12. Chapter 5 POPULATION GROWTH AND COLLAPSE IN A MULTIAGENT MODEL OF THE KAYENTA ANASAZI IN LONG HOUSE VALLEY
    (pp. 117-129)
    Robert L. Axtell, Joshua M. Epstein, Jeffrey S. Dean, George J. Gumerman, Alan C. Swedlund, Jason Harburger, Shubha Chakravarty, Ross Hammond, Jon Parker and Miles Parker

    As the only social science that has access to data of sufficient duration to reveal long-term changes in patterned human behavior, archaeology traditionally has been concerned with describing and explaining how societies adapt and evolve in response to changing conditions. A major impediment to rigorous investigation in archaeology—the inability to conduct reproducible experiments—is one shared with certain other sciences, such as astronomy, geophysics, and paleontology. Computational modeling is providing a way around these difficulties.¹

    Within anthropology and archaeology there has been a rapidly growing interest in so-called agent-based computational models (Gilbert and Doran 1994; Gilbert and Conte 1995;...

  13. Chapter 6 THE EVOLUTION OF SOCIAL BEHAVIOR IN THE PREHISTORIC AMERICAN SOUTHWEST
    (pp. 130-143)
    George J. Gumerman, Alan C. Swedlund, Jeffrey S. Dean and Joshua M. Epstein

    A central question that anthropologists have asked for generations concerns how cultures evolve or transform themselves from simple to more complex forms. Traditional study of human social change and cultural evolution has resulted in many useful generalizations concerning the trajectory of change through prehistory and classifications of types of organization. It is increasingly clear, however, that four fundamental problems have hindered the development of a powerful, unified theory for understanding change in human social norms and behaviors over long periods of time.

    The first of these problems is the use of whole societies as the unit of analysis. Group level...

  14. Prelude to Chapter 7: GENERATING PATTERNS IN THE TIMING OF RETIREMENT
    (pp. 144-145)

    What is the connection between individual rationality and aggregate efficiency? And what is the role of local interactions and social networks in determining that connection? Regarding the first question, the opening Generative chapter argues that individual rationality is neither necessary nor sufficient for the attainment of macroscopic efficiency. The two are logically independent; neither implies the other. The retirement model furnishes the necessity half of the independence proof: a society of autonomous agents arrives at the economically optimal retirement behavior even though the overwhelming majority do not optimize individually. More prosaically,the invisible hand does not require rational fingers. In...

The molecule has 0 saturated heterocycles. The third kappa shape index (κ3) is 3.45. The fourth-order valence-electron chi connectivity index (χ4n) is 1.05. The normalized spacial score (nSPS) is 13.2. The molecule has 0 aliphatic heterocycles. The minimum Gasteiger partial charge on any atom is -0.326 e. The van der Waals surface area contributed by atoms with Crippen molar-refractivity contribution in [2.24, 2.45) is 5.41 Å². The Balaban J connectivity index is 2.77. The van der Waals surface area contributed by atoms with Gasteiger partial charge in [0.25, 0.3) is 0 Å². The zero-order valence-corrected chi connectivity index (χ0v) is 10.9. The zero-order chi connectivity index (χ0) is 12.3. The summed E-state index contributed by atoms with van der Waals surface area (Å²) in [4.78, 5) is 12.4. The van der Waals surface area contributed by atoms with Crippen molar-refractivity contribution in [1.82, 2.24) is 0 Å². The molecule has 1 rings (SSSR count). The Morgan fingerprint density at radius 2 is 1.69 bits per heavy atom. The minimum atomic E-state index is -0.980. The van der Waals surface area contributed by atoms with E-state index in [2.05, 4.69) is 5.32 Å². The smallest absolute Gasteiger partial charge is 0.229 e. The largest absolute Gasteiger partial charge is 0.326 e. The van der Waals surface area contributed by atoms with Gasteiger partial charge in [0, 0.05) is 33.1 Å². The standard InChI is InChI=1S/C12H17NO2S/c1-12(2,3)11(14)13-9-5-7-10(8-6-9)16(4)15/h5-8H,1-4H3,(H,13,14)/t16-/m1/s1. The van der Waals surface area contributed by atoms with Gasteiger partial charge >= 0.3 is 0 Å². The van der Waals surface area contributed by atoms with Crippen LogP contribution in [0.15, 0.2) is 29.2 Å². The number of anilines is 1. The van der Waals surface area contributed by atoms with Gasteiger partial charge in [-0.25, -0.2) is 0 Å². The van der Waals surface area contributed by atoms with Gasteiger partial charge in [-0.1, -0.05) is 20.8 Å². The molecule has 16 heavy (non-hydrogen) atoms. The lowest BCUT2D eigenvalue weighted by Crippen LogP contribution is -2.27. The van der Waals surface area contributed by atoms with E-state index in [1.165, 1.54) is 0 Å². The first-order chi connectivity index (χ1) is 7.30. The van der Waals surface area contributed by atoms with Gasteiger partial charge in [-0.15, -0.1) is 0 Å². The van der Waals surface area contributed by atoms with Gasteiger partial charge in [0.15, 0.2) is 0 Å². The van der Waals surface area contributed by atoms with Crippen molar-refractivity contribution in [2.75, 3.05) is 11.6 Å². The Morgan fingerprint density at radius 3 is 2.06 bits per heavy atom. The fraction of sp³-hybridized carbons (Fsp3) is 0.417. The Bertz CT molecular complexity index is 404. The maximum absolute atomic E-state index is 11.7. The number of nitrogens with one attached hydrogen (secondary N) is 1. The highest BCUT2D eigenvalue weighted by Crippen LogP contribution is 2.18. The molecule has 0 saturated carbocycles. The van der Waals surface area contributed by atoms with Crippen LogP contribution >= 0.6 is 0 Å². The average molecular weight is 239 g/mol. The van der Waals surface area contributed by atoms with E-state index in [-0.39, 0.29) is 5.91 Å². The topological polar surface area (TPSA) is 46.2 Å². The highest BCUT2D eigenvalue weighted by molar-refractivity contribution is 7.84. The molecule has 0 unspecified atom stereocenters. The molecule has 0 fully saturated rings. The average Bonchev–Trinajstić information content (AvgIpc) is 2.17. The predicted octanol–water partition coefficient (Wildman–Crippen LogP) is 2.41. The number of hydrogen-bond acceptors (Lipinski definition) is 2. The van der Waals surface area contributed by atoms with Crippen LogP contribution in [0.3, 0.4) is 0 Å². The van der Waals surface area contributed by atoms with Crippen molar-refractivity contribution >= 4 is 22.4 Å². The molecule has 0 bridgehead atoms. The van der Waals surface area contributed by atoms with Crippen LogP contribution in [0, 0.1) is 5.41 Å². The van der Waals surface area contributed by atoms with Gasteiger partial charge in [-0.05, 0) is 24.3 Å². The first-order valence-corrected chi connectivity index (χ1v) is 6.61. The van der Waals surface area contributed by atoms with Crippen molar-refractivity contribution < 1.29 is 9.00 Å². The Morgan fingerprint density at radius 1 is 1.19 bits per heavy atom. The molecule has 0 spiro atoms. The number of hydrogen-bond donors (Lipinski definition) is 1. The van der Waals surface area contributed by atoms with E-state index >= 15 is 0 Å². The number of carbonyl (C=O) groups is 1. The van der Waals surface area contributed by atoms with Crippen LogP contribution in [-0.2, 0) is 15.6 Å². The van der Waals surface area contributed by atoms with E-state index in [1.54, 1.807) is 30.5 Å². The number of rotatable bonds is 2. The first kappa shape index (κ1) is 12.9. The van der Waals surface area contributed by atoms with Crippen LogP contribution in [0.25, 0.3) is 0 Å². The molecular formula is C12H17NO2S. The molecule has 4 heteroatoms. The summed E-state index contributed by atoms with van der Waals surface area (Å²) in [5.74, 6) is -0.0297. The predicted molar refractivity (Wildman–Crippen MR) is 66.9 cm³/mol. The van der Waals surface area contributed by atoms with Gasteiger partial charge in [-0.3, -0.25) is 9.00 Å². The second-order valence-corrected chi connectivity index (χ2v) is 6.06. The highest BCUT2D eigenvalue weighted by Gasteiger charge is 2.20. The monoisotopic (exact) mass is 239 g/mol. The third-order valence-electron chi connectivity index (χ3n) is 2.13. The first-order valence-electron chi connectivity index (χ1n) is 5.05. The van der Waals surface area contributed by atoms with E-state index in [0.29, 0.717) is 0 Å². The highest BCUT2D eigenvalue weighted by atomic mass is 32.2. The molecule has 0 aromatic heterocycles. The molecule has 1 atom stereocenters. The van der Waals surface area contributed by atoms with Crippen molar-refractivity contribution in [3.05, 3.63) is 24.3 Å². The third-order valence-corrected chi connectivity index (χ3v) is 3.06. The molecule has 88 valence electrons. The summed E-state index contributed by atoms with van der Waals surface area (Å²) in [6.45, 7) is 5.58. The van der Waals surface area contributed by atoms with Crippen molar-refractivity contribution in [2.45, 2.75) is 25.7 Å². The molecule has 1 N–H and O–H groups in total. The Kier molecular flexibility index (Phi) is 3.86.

15. Chapter 7 COORDINATION IN TRANSIENT SOCIAL NETWORKS: AN AGENT-BASED COMPUTATIONAL MODEL OF THE TIMING OF RETIREMENT
    (pp. 146-174)
    Robert L. Axtell and Joshua M. Epstein

    Though motivated by a policy question, this work has theoretical dimensions. There are two related theoretical issues. One is the connection between individual rationality and aggregate efficiency—between optimization by individuals and optimality in the aggregate. The second is the role of social interactions and social networks in individual decision making and in determining macroscopic outcomes and dynamics. Regarding the first, much of mathematical social science assumes that aggregate efficiency requires individual optimization. Perhaps this is why bounded rationality is disturbing to some economists: they implicitly believe that if the individual is not sufficiently rational, it must follow that decentralized...

  16. Prelude to Chapter 8: GENERATING CLASSES WITHOUT CONQUEST
    (pp. 175-176)

    The preceding chapter concerned norms of retirement. We turn now to norms of a different, overtly discriminatory, type. In the Classes model, initially meaningless “tags” acquire socially organizing salience: tag-based discriminatory norms arise, and persist for long periods. The Classes model illustrates once more a core theme of the Generative chapter: that simple rules of individual behavior can generate—or map up to—macroscopic regularities, in this case, class structures. Of course, social classes can arise through outright conquest and subjugation. But, it is notable that they can “self-organize” as well. Indeed, a nice title for chapter 8 would have...

  17. Chapter 8 THE EMERGENCE OF CLASSES IN A MULTI-AGENT BARGAINING MODEL